Up and down the hallway we went, again and again, nobody really winning per say. The goal was to simply remain upright without trampling Abby. She typically fell within the first ten feet, giggling and rolling.

Free. Easy. Adorable.

The next time your children (and your spouse) are looking for something fun, try peeking in your linen closet for a simple and quick bedtime smile.

It’s waiting inside.

 

Photo courtesy of Pinterest

PHAMILY PHARMACY

pham pharm

by Beth Ann Morgan

I am not a medical professional and am not giving medical advice. I’m a mother simply sharing the home system we developed in order to dispense our children’s medication in the most safe, sanitary, and systematic way possible.

Over the years, I’ve given up to 24 different medications, nebulizer treatments, vitamins, probiotics, etc. in one day. Keeping it all organized would have created a tremendous challenge if not for Christian. My handsome, in-house genius staged an area of our kitchen countertop for what we’ve fondly dubbed as our Phamily Pharmacy.

He thought of everything, cups full of syringes and Sharpies, breast milk labels and pumping supplies, hand sanitizer and paper towels. It was amazing to walk in after he’d prepared it for John’s initial discharge home and see it all ready-to-use. Not only did it make everything as clean and safe as possible for John, but it also gave me confidence that I could keep track of everything and focus on my baby, not organizing.

I also kept a log. Between tracking John’s tube feedings, Abby’s weights, several different medications, doses, times of dispensation, ordering refills, etc. it got crazy. Keeping the log seemed like a lot of work at the time, but I would do it all over again. I referred back to it whenever I needed to call the pharmacy, insurance company, or doctor.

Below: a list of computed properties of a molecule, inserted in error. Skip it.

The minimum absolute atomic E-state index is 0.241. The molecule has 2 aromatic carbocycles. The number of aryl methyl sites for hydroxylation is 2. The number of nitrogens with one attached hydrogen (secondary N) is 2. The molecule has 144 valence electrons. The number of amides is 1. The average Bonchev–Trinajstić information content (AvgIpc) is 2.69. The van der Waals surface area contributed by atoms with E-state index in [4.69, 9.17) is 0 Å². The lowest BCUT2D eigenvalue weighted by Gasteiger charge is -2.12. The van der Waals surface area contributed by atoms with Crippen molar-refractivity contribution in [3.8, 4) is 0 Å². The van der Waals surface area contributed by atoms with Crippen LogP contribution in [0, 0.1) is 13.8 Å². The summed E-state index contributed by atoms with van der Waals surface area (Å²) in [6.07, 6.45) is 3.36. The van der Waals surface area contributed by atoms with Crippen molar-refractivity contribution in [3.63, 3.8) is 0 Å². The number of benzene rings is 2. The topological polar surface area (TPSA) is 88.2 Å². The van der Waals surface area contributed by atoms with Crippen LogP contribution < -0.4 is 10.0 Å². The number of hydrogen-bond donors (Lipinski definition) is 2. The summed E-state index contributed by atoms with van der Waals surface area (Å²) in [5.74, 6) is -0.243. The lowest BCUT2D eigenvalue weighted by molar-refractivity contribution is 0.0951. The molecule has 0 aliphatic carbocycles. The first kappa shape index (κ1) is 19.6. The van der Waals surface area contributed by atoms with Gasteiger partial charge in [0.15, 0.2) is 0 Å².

Sometimes I was so tired, I needed to check and see when I last gave the medication. Giving it at the wrong time or incorrect dose, much less skipping it all together, could kill someone. God protected us, for it could so easily happen to anyone, especially a sleep-deprived parent.

Yes indeed, I am truly thankful.

MASON JAR MIRACLES

mason jar marbles

by Beth Ann Morgan

Ever had one of those days with your kids when you realize you need a fresh strategy? I was talking to my friend at the playground on Friday. She’d had one of those days and broke into tears as she shared her concerns with me. I listened, relating to her on many levels as I am far from a perfect parent. And then I told her a lifesaver I had discovered roughly three years earlier.

Marbles and mason jars.

Prior to this miraculous discovery, I’d had many ultra-challenging days with my kids. Not that I don’t have them occasionally now (today was a whopper!), but marbles and mason jars have helped all of us tremendously.

My husband had told me on one such day that his childhood teacher, Mr. Wells, always kept two big jars on his desk with marbles in them. When the students behaved well, he would add marbles to the “good” jar, and if the marbles made their way up to the top, he would grant the class extra recess time. But if the students behaved poorly, Mr. Wells would pour marbles into the “bad” jar and adjust recess time accordingly.

“Did it work?” I asked.

“Extremely well,” my husband said. “We wanted to please him.”

It made sense. If it worked for Mr. Wells, perhaps it could work for me. I decided to give it a whirl. When we explained the system to the kids, we let them pick the reward they would receive once the good jar was filled. A special treat. Staying up late. A fun family outing. And then we explained that if the other jar filled first, they would lose the opportunity to earn that particular reward.

Wow! Overnight, the kids transformed from complaining and melting down to encouraging and sharing. It was amazing. Not that they suddenly became perfect, but the difference was marked. I could see they wanted to please me.   They not only received several rewards, but they also felt good about making wise behavior choices.

Who would have thought so many miracles would be birthed in a mason jar?